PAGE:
by Christopher Zoukis
The U.S. Supreme Court has declined to rule on the issue of jail “booking fees” – fees charged when arrestees are jailed, which are not always returned upon their release.
The case involved a $25 fee charged to everyone arrested in Ramsey County, Minnesota. One person who was arrested, charged $25 and then released found out how hard it is to get a refund. Corey Statham had been arrested for disorderly conduct, but his case was dismissed and he was freed from jail. When he tried to get his $25 back, Statham learned that he would first have to prove his innocence before the booking fee would be returned.
Attorney Jason M. Hiveley, representing Ramsey County, acknowledged there are hoops to jump through in order to get the $25 fee back. “There is some legwork involved,” he said. “They can do it as soon as they have the evidence that they haven’t been found guilty.”
Forcing defendants to prove they aren’t guilty in order to have their own money returned runs afoul of the presumption of innocence and the right to due process, Statham argued. Additionally, jail booking fees such as those in Ramsey County give rise to perverse incentives. Statham’s attorney, Michael Carvin, noted that “[p]roviding a profit motive to make arrests gives officers an incentive to make improper arrests.”
“The reality is that few people will take the time, undergo the hassle, or brave the interactions with law enforcement to recover their $25, such that the County will keep most of the fees it collects, even from the concededly innocent,” Carvin wrote. “The County undoubtedly knows this, which gives it an incentive to arrest more people, collect more fees, and obtain additional revenue.”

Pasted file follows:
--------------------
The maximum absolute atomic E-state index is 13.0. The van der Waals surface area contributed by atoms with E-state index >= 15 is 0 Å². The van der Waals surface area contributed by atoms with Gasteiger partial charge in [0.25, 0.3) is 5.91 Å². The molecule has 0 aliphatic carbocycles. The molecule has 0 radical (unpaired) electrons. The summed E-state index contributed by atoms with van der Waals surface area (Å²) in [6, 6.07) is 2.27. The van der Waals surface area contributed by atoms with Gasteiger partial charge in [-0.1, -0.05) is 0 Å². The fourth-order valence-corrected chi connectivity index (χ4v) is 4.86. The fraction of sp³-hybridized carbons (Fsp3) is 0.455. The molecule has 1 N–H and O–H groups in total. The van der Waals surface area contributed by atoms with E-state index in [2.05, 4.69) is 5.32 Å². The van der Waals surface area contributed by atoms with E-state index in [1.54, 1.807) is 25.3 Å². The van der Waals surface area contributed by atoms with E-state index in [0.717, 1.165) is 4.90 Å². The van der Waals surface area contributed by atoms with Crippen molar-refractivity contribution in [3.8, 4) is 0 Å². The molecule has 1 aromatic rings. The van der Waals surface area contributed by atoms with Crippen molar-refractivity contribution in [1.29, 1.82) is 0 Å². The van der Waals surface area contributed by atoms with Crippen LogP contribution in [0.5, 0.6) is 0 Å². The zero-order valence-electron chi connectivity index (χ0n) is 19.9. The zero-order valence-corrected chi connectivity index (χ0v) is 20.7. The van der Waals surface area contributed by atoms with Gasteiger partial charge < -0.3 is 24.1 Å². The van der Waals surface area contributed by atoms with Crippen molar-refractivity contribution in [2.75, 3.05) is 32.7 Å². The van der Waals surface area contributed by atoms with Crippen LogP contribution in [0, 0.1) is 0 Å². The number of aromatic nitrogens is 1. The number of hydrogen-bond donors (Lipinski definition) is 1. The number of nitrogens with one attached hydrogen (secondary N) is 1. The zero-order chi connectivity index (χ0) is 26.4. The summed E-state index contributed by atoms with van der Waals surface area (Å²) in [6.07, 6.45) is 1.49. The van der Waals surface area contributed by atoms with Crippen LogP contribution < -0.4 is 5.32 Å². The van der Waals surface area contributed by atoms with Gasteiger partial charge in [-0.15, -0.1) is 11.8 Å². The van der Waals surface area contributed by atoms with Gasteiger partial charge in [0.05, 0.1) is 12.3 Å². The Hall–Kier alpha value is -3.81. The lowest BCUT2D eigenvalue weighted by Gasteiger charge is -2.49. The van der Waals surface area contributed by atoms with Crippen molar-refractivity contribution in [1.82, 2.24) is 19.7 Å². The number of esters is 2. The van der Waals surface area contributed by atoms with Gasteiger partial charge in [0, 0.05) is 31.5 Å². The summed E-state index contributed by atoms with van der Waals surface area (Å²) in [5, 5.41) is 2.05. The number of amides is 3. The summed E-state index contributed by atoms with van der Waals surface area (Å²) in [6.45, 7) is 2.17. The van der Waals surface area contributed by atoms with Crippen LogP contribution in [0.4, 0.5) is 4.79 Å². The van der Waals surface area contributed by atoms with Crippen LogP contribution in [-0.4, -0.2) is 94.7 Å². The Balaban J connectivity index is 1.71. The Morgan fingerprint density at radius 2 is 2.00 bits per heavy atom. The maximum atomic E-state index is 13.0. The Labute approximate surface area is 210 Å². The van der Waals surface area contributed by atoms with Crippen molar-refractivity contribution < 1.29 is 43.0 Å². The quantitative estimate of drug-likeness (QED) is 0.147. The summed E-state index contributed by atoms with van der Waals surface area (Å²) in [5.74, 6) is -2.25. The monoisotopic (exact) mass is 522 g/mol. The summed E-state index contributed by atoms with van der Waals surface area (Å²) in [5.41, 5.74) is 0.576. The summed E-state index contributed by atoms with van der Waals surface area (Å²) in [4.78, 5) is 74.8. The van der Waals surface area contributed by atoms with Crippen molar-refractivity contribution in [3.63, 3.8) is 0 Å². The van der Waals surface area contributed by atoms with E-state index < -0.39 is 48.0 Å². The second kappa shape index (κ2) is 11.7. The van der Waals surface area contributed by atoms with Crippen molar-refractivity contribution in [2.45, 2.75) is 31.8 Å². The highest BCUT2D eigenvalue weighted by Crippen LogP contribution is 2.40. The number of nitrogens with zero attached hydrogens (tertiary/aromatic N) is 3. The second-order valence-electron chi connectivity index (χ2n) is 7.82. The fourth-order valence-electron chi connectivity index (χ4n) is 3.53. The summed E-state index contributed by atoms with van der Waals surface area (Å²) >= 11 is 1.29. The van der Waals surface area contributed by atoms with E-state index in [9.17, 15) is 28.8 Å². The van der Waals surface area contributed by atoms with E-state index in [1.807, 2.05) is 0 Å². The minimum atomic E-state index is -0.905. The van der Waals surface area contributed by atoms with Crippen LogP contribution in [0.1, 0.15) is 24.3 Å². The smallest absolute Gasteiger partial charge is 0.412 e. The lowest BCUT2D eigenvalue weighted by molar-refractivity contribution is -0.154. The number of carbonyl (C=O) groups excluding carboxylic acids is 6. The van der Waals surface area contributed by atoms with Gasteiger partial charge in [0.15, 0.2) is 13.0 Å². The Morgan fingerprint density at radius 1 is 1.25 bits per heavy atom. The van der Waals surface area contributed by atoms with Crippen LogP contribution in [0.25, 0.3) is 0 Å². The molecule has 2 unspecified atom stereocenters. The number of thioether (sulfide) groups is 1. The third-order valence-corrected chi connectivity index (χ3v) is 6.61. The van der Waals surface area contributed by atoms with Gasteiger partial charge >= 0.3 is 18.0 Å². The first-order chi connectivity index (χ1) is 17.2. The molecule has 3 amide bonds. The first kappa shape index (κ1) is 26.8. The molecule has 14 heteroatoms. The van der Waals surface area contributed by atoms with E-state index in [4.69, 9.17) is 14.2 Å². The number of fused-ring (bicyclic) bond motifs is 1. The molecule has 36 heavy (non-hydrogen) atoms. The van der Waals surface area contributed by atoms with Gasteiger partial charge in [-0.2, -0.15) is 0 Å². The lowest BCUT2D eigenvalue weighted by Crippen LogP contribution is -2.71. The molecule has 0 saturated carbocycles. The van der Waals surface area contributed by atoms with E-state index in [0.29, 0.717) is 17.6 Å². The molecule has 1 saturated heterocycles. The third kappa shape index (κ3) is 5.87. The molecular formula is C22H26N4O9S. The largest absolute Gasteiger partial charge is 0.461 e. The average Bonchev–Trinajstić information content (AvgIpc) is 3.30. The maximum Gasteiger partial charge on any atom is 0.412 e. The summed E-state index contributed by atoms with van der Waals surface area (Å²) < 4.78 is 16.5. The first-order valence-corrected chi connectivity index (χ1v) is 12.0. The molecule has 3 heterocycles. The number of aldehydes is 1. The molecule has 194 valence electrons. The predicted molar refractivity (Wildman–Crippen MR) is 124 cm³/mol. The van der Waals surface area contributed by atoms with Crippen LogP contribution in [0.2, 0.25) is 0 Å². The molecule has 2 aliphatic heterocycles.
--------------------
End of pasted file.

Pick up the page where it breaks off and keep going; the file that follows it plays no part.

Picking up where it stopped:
Unsurprisingly, county officials had a different perspective. “Municipal services come at a cost,” they stated in a court pleading.
After Statham and another arrestee who was charged a booking fee, Erik Mickelson, filed suit, the federal district court dismissed their complaint on a motion for judgment on the pleadings. On appeal, the Eighth Circuit affirmed on May 4, 2016. The Court of Appeals noted there were substantial state interests in the jail booking fee system, while the plaintiffs had failed to complete the refund process and thus failed to state a due process claim.
The Court also held that the county’s policy of returning arrestees’ remaining funds in the form of a prepaid debit card did not violate their procedural due process rights because the fees were both avoidable and minor. Further, the plaintiffs’ substantive due process claim was “not properly before” the appellate court. See: Mickelson v. Cnty. of Ramsey, 823 F.3d 918 (8th Cir. 2016).
Mickelson and Statham filed a petition for certiorari, and legal observers hoped the U.S. Supreme Court would accept the case since it ordered the county to submit a brief in response. The high court declined to grant cert on April 17, 2017, however, letting the appellate decision stand.
Many local jails across the nation impose booking fees. And while the Supreme Court declined to take this case, “as more and more of these fees and fines are charged, it’s becoming hard to ignore them,” noted Lauren-Brooke Eisen, senior counsel at the Brennan Center for Justice.
Sources: www.csmonitor.com, www.nytimes.com
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